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The development of novel approaches that combine epidemiological and genomic data provides new opportunities to reveal the spatiotemporal dynamics of infectious diseases and determine the processes responsible for their spread and maintenance. Taking advantage of detailed epidemiological time series and viral sequence data from more than 20 years reported by the National Reference Centre for Rabies of Bangui, the capital city of Central African Republic, we used a combination of mathematical modeling and phylogenetic analysis to determine the spatiotemporal dynamics of rabies in domestic dogs as well as the frequency of extinction and introduction events in an African city. We show that although dog rabies virus (RABV) appears to be endemic in Bangui, its epidemiology is in fact shaped by the regular extinction of local chains of transmission coupled with the introduction of new lineages, generating successive waves of spread. Notably, the effective reproduction number during each wave was rarely above the critical value of 1, such that rabies is not self-sustaining in Bangui. In turn, this suggests that rabies at local geographic scales is driven by human-mediated dispersal of RABV among sparsely connected peri-urban and rural areas as opposed to dispersion in a relatively large homogenous urban dog population. This combined epidemiological and genomic approach enables development of a comprehensive framework for understanding disease persistence and informing control measures, indicating that control measures are probably best targeted towards areas neighbouring the city that appear as the source of frequent incursions seeding outbreaks in Bangui.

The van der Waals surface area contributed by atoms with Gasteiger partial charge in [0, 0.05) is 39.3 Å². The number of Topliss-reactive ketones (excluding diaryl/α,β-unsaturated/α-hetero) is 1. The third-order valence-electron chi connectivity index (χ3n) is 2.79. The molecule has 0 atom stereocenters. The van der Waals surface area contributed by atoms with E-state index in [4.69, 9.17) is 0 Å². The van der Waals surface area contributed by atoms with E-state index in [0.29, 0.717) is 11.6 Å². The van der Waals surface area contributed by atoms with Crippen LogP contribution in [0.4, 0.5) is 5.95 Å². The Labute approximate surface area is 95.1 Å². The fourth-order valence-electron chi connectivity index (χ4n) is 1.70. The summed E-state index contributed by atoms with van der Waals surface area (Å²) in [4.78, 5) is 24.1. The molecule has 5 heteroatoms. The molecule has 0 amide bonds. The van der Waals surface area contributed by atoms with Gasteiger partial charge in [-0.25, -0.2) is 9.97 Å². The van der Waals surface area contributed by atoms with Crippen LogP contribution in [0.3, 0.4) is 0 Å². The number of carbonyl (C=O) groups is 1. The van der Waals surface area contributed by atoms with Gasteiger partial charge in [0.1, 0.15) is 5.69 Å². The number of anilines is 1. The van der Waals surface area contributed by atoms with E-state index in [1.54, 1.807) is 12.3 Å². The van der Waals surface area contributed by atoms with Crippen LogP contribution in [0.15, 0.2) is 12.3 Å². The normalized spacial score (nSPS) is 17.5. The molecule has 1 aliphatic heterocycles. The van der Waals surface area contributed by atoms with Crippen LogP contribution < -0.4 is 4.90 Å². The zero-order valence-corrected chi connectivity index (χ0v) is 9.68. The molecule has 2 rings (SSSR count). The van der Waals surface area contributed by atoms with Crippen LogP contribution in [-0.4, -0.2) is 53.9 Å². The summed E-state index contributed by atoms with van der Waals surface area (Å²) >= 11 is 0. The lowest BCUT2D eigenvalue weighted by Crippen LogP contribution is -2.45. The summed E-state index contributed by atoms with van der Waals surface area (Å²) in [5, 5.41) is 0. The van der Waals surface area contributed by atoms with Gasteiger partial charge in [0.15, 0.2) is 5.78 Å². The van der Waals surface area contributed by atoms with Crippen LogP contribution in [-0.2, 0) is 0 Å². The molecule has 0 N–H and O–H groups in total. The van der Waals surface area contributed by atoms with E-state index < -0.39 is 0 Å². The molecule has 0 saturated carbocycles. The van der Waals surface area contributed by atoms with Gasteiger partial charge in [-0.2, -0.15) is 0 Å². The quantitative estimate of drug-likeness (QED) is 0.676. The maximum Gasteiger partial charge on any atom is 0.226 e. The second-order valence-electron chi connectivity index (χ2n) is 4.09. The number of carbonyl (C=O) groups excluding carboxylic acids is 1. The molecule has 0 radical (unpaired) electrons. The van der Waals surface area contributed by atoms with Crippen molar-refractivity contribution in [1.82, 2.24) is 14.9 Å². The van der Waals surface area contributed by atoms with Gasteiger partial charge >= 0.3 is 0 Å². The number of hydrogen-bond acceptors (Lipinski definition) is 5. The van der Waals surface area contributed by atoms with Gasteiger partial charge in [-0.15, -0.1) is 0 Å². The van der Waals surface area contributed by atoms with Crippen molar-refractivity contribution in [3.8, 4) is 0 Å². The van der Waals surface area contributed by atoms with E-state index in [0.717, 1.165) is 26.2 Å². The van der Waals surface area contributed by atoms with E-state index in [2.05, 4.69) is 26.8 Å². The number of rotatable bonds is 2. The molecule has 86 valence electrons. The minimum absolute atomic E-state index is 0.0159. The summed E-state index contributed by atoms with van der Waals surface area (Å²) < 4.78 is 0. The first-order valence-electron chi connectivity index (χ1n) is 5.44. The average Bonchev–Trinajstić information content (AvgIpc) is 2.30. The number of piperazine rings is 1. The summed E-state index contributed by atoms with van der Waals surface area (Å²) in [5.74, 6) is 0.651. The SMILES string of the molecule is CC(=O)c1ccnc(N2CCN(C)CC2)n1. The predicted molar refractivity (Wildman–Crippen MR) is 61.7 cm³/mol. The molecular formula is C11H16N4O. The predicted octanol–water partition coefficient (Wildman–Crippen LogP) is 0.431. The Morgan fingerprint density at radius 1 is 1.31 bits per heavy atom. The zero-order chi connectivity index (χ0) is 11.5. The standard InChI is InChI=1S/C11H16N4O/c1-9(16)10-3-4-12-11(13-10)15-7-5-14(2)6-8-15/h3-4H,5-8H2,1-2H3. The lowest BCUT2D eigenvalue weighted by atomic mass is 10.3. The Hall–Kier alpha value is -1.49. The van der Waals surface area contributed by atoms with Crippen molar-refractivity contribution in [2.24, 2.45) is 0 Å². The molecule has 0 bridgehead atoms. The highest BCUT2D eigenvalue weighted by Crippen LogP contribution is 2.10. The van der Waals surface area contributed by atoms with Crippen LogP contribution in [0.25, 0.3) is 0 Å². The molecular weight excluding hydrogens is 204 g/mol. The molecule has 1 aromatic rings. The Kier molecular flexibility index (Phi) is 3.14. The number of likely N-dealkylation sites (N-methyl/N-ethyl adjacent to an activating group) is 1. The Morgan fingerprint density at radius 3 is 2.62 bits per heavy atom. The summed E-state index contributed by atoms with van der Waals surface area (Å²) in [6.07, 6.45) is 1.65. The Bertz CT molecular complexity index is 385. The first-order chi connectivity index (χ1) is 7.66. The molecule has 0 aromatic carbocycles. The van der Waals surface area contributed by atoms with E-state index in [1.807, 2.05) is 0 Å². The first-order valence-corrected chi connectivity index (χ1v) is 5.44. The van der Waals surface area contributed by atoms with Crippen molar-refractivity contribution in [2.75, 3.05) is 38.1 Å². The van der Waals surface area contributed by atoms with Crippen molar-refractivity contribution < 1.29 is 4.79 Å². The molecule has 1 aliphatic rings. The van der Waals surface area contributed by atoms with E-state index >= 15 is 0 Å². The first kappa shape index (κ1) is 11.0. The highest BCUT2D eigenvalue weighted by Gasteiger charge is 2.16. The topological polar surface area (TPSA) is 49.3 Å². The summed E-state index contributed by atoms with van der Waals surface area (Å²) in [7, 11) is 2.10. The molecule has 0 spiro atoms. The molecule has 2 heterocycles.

Original publication

DOI

10.1371/journal.ppat.1005525

Type

Journal article

Journal

PLoS pathogens

Publication Date

08/04/2016

Volume

12

Addresses

Institut Pasteur, Unit Lyssavirus Dynamics and Host Adaptation, WHO Collaborating Centre for Reference and Research on Rabies, Paris, France.

Keywords

Animals, Dogs, Humans, Rabies virus, Zoonoses, Rabies, Dog Diseases, Phylogeny, Urban Population, Central African Republic, Disease Transmission, Infectious